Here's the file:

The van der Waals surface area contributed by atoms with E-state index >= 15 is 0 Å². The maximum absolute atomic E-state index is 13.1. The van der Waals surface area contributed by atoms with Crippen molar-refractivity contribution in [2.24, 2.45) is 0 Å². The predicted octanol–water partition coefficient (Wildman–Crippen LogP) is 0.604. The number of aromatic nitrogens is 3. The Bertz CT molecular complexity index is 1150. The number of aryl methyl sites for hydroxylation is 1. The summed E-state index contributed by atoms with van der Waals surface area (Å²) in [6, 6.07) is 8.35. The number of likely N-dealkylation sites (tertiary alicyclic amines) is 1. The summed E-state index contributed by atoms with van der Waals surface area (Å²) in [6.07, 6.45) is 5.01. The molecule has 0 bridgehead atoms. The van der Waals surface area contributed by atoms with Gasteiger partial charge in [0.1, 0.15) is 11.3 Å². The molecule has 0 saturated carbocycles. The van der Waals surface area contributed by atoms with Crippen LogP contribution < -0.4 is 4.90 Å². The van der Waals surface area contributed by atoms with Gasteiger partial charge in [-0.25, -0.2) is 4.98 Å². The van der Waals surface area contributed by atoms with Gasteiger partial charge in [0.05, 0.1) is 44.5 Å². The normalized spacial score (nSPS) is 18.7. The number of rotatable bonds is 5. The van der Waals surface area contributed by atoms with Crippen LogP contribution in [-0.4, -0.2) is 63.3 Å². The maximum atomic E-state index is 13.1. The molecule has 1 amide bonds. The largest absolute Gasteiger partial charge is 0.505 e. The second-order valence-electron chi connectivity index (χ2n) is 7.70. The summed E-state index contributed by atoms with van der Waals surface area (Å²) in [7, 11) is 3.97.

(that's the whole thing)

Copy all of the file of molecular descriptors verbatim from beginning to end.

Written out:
The van der Waals surface area contributed by atoms with E-state index >= 15 is 0 Å². The maximum absolute atomic E-state index is 13.1. The van der Waals surface area contributed by atoms with Crippen molar-refractivity contribution in [2.24, 2.45) is 0 Å². The predicted octanol–water partition coefficient (Wildman–Crippen LogP) is 0.604. The number of aromatic nitrogens is 3. The Bertz CT molecular complexity index is 1150. The number of aryl methyl sites for hydroxylation is 1. The summed E-state index contributed by atoms with van der Waals surface area (Å²) in [6, 6.07) is 8.35. The number of likely N-dealkylation sites (tertiary alicyclic amines) is 1. The summed E-state index contributed by atoms with van der Waals surface area (Å²) in [6.07, 6.45) is 5.01. The molecule has 0 bridgehead atoms. The van der Waals surface area contributed by atoms with Gasteiger partial charge in [0.1, 0.15) is 11.3 Å². The molecule has 0 saturated carbocycles. The van der Waals surface area contributed by atoms with Crippen LogP contribution < -0.4 is 4.90 Å². The van der Waals surface area contributed by atoms with Gasteiger partial charge in [-0.25, -0.2) is 4.98 Å². The van der Waals surface area contributed by atoms with Gasteiger partial charge in [0.05, 0.1) is 44.5 Å². The normalized spacial score (nSPS) is 18.7. The number of rotatable bonds is 5. The van der Waals surface area contributed by atoms with Crippen LogP contribution in [-0.4, -0.2) is 63.3 Å². The maximum atomic E-state index is 13.1. The molecule has 1 amide bonds. The largest absolute Gasteiger partial charge is 0.505 e. The second-order valence-electron chi connectivity index (χ2n) is 7.70. The summed E-state index contributed by atoms with van der Waals surface area (Å²) in [7, 11) is 3.97.